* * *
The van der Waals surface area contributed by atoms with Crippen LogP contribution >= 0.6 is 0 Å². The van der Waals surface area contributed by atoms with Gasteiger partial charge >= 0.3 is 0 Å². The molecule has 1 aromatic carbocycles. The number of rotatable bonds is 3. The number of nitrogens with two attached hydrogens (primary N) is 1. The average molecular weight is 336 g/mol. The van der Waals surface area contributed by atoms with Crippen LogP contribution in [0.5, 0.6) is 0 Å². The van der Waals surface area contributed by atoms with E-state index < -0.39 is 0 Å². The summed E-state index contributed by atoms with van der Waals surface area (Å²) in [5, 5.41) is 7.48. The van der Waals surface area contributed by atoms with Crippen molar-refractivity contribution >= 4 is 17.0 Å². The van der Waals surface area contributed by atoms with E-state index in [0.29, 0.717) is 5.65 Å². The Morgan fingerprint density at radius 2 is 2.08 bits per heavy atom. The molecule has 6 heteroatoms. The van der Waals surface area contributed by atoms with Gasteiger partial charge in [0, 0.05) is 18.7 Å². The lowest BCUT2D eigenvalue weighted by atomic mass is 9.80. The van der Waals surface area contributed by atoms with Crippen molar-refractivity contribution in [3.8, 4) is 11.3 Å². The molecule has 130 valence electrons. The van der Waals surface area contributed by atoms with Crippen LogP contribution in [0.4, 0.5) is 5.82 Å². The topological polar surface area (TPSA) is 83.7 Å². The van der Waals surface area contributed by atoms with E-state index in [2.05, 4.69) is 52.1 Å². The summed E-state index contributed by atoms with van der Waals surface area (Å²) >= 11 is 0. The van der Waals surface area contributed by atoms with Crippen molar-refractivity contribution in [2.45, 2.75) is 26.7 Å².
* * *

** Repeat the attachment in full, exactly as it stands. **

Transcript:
The van der Waals surface area contributed by atoms with Crippen LogP contribution >= 0.6 is 0 Å². The van der Waals surface area contributed by atoms with Gasteiger partial charge >= 0.3 is 0 Å². The molecule has 1 aromatic carbocycles. The number of rotatable bonds is 3. The number of nitrogens with two attached hydrogens (primary N) is 1. The average molecular weight is 336 g/mol. The van der Waals surface area contributed by atoms with Crippen LogP contribution in [0.5, 0.6) is 0 Å². The van der Waals surface area contributed by atoms with E-state index < -0.39 is 0 Å². The summed E-state index contributed by atoms with van der Waals surface area (Å²) in [5, 5.41) is 7.48. The van der Waals surface area contributed by atoms with Crippen molar-refractivity contribution >= 4 is 17.0 Å². The van der Waals surface area contributed by atoms with E-state index in [0.29, 0.717) is 5.65 Å². The Morgan fingerprint density at radius 2 is 2.08 bits per heavy atom. The molecule has 6 heteroatoms. The van der Waals surface area contributed by atoms with Gasteiger partial charge in [0, 0.05) is 18.7 Å². The lowest BCUT2D eigenvalue weighted by atomic mass is 9.80. The van der Waals surface area contributed by atoms with Crippen molar-refractivity contribution in [3.8, 4) is 11.3 Å². The molecule has 130 valence electrons. The van der Waals surface area contributed by atoms with Crippen LogP contribution in [0.4, 0.5) is 5.82 Å². The topological polar surface area (TPSA) is 83.7 Å². The van der Waals surface area contributed by atoms with E-state index in [2.05, 4.69) is 52.1 Å². The summed E-state index contributed by atoms with van der Waals surface area (Å²) >= 11 is 0. The van der Waals surface area contributed by atoms with Crippen molar-refractivity contribution in [2.45, 2.75) is 26.7 Å².